The holiday season is all about traditions, of course, and that includes pie-making. Apple pie, pecan pie, pumpkin pie, chocolate pie. Every family has a favorite pie recipe, and every recipe has a story behind it.
Maybe it’s time to let a little sunshine smile through the winter by introducing a new pie tradition, one that adds a tropical twist to the dessert table. We’re talking key lime pie, Florida’s official dessert since 2006, born in Key West in the 1820s.
Key lime pie is relatively easy to make, but beware of its many guises. For instance, run away from recipes that call for cornstarch (as a thickening agent) or green food dye or lime Jell-O (to make it “lime green”), or ones that suggest the acidic lime juice will “cook” the raw egg yolks in the filling.
This recipe came my way via a formidable home cook I happened to meet in Miami years ago. She was born and raised in Key West, and her recipe was a family heirloom. It dates to 1875 and shows its age as a culinary antique.
For instance, it calls for six egg yolks in the filling and a 4-inch-tall, sugar-sweetened meringue topping. I’ve tweaked her recipe many times in experiments that were disastrous (why would you add chocolate?) or successful (two egg yolks aren’t enough, and four are one too many).
It’s been lightened up by folding beaten egg whites into the filling before baking, forming a built-in meringue that melds with the filling and makes it far less dense. Also, the filling is spiked with a whisper of vanilla extract. A graham cracker crust is a must (for tradition and texture contrast), but with additions.
This pie is like that slightly eccentric aunt you see once a year during the holidays. She seems to be a sweetie at first, then quickly surprises everyone with her puckery side — but in a good way.
While on the subject of holiday pies, let’s take note of what the American Pie Council tells us about ourselves: It reports that 47 percent of Americans associate the concept of “comforting” with eating pie, and that “one in five Americans” has eaten a whole pie “by themselves.”
Lastly: In the children’s book “Babar on Paradise Island” by French author-illustrator Laurent de Brunhoff, the elephant Babar (king of Elephant Land), his elephant family and “their friend the Old Lady” are stranded on a tropical island after their yacht runs aground. One illustration shows the smiling group eating slices of yellow pie. The text reads: “With eggs, lime juice and condensed milk saved from the boat, the Old Lady made them a key lime pie.”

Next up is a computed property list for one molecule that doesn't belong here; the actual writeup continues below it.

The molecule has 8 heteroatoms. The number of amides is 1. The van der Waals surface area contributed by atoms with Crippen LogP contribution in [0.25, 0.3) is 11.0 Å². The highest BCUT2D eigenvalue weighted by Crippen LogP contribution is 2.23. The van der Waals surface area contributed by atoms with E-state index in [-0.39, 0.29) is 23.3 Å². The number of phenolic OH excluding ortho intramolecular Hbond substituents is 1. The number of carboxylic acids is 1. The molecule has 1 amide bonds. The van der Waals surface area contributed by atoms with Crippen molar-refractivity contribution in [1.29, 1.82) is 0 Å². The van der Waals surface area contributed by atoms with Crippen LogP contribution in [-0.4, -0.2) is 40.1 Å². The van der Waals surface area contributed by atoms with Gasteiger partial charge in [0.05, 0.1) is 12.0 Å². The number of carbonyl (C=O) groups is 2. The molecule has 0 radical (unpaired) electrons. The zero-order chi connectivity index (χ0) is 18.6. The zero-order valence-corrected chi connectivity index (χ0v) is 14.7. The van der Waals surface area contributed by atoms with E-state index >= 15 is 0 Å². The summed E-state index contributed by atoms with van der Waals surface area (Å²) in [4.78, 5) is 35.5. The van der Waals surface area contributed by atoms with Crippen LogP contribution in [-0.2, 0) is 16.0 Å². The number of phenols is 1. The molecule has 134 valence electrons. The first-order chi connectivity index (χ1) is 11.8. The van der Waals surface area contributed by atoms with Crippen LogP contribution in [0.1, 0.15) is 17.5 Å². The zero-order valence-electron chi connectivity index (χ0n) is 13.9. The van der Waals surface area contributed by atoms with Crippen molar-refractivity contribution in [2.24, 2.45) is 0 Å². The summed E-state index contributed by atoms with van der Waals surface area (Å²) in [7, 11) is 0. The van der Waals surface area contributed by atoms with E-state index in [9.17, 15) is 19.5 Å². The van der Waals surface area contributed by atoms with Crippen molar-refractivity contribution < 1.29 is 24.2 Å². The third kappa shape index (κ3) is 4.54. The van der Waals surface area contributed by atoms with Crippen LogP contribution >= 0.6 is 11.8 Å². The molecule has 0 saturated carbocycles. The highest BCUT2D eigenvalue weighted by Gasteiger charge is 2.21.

Key Lime Pie
Serves 6 to 8
For the filling
2 cans Eagle brand sweetened condensed milk
1 cup (and a possible drizzle)
Nellie & Joe’s Key West Lime Juice
3 egg yolks
¼ teaspoon real vanilla extract
For the crust
1¼ cups graham cracker crumbs
¼ cup sugar
⅓ cup melted butter (five tablespoons)
3 to 4 ounces of pecans, finely chopped or ground
¼ teaspoon of cinnamon
⅛ cup white sugar
⅛ cup brown sugar
Pour the sweetened condensed milk into a stainless-steel or plastic bowl (not aluminum). Then add the three egg yolks, saving the whites in a separate bowl. Pour in 1 cup of lime juice and the vanilla extract.
Whisk by hand until the batter is smooth and consistent. Do not use a blender or electric mixer. Taste it. Does it need a drizzle of lime juice to add more pucker? We say yes, but you decide. Set the bowl aside.
For the graham cracker crust: Preheat the oven to 300 degrees. Mix dry ingredients in a bowl, then add the melted butter. Blend with a spatula until melded and pliable.
Evenly spread the mixture onto the bottom and sides of a 9-inch pie plate (press it with your fingers). Refrigerate until firm. Bake the crust for 12 minutes.
Remove the pie plate from the oven and keep the oven at 300 degrees. Beat the 3 egg whites with an electric hand mixer until they peak. This part is a bit tricky: Give the pie filling a few more whisks and gently fold in the beaten egg whites, using a spatula. The idea is not to thoroughly incorporate the whites into the batter by stirring, but to leave most of the lumps of the whites floating on top of the filling. Remember: Gentle does it.
Now slowly pour the mixture into the pie crust, using the spatula to evenly distribute as many egg-white lumps as possible on top of the filling. Once cooked, the pie will have a baked-in meringue which will make the filling less dense.
Cook the pie for 25 minutes. Take a look: Has the meringue turned golden-brown? If not, add another five minutes, but watch it so it doesn’t burn. Next, turn off the oven and turn on the broiler. Monitor the pie closely, as meringue burns quickly. The goal is to lightly char some of the meringue peaks, for aesthetics. Those little charred touches add drama to the presentation.
Remove the pie from the oven, place it on a cooling rack for a few hours, until it reaches room temperature. Cover with a loose tent of aluminum foil and refrigerate overnight. Serve it cold and acknowledge the applause.